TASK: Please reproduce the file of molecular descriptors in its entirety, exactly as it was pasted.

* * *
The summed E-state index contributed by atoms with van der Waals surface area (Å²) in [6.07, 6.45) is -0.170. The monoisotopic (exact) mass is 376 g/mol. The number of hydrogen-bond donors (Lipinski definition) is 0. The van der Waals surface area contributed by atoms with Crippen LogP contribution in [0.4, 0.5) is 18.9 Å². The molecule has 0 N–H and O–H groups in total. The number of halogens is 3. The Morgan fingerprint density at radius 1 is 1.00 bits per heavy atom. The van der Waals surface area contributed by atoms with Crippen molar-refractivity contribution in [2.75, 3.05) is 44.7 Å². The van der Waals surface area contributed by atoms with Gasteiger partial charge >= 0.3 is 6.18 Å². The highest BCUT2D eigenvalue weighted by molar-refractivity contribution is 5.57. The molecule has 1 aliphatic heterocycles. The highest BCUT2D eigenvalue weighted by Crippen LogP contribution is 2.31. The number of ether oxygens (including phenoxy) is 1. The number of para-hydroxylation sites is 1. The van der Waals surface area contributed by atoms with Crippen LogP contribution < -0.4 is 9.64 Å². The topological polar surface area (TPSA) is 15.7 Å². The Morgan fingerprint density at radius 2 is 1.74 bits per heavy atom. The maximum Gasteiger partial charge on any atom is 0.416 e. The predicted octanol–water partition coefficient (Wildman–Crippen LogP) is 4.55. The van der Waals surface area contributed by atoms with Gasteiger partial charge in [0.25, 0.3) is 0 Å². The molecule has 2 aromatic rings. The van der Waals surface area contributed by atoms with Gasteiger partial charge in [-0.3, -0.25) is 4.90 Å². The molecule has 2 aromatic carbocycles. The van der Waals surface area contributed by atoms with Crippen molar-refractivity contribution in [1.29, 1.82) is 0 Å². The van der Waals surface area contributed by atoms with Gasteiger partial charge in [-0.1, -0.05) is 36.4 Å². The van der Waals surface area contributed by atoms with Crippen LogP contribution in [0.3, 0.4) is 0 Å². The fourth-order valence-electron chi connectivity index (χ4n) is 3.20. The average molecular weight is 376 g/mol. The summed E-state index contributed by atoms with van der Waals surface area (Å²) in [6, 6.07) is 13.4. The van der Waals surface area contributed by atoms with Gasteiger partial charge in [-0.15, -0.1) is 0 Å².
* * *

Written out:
The summed E-state index contributed by atoms with van der Waals surface area (Å²) in [6.07, 6.45) is -0.170. The monoisotopic (exact) mass is 376 g/mol. The number of hydrogen-bond donors (Lipinski definition) is 0. The van der Waals surface area contributed by atoms with Crippen LogP contribution in [0.4, 0.5) is 18.9 Å². The molecule has 0 N–H and O–H groups in total. The number of halogens is 3. The Morgan fingerprint density at radius 1 is 1.00 bits per heavy atom. The van der Waals surface area contributed by atoms with Crippen molar-refractivity contribution in [2.75, 3.05) is 44.7 Å². The van der Waals surface area contributed by atoms with Gasteiger partial charge >= 0.3 is 6.18 Å². The highest BCUT2D eigenvalue weighted by molar-refractivity contribution is 5.57. The molecule has 1 aliphatic heterocycles. The highest BCUT2D eigenvalue weighted by Crippen LogP contribution is 2.31. The number of ether oxygens (including phenoxy) is 1. The number of para-hydroxylation sites is 1. The van der Waals surface area contributed by atoms with Crippen LogP contribution < -0.4 is 9.64 Å². The topological polar surface area (TPSA) is 15.7 Å². The Morgan fingerprint density at radius 2 is 1.74 bits per heavy atom. The maximum Gasteiger partial charge on any atom is 0.416 e. The predicted octanol–water partition coefficient (Wildman–Crippen LogP) is 4.55. The van der Waals surface area contributed by atoms with Gasteiger partial charge in [0.25, 0.3) is 0 Å². The molecule has 2 aromatic rings. The van der Waals surface area contributed by atoms with Gasteiger partial charge in [-0.3, -0.25) is 4.90 Å². The molecule has 2 aromatic carbocycles. The van der Waals surface area contributed by atoms with Crippen molar-refractivity contribution in [1.29, 1.82) is 0 Å². The van der Waals surface area contributed by atoms with Gasteiger partial charge in [-0.1, -0.05) is 36.4 Å². The van der Waals surface area contributed by atoms with Crippen LogP contribution in [0.3, 0.4) is 0 Å². The fourth-order valence-electron chi connectivity index (χ4n) is 3.20. The average molecular weight is 376 g/mol. The summed E-state index contributed by atoms with van der Waals surface area (Å²) in [6, 6.07) is 13.4. The van der Waals surface area contributed by atoms with Gasteiger partial charge in [-0.15, -0.1) is 0 Å².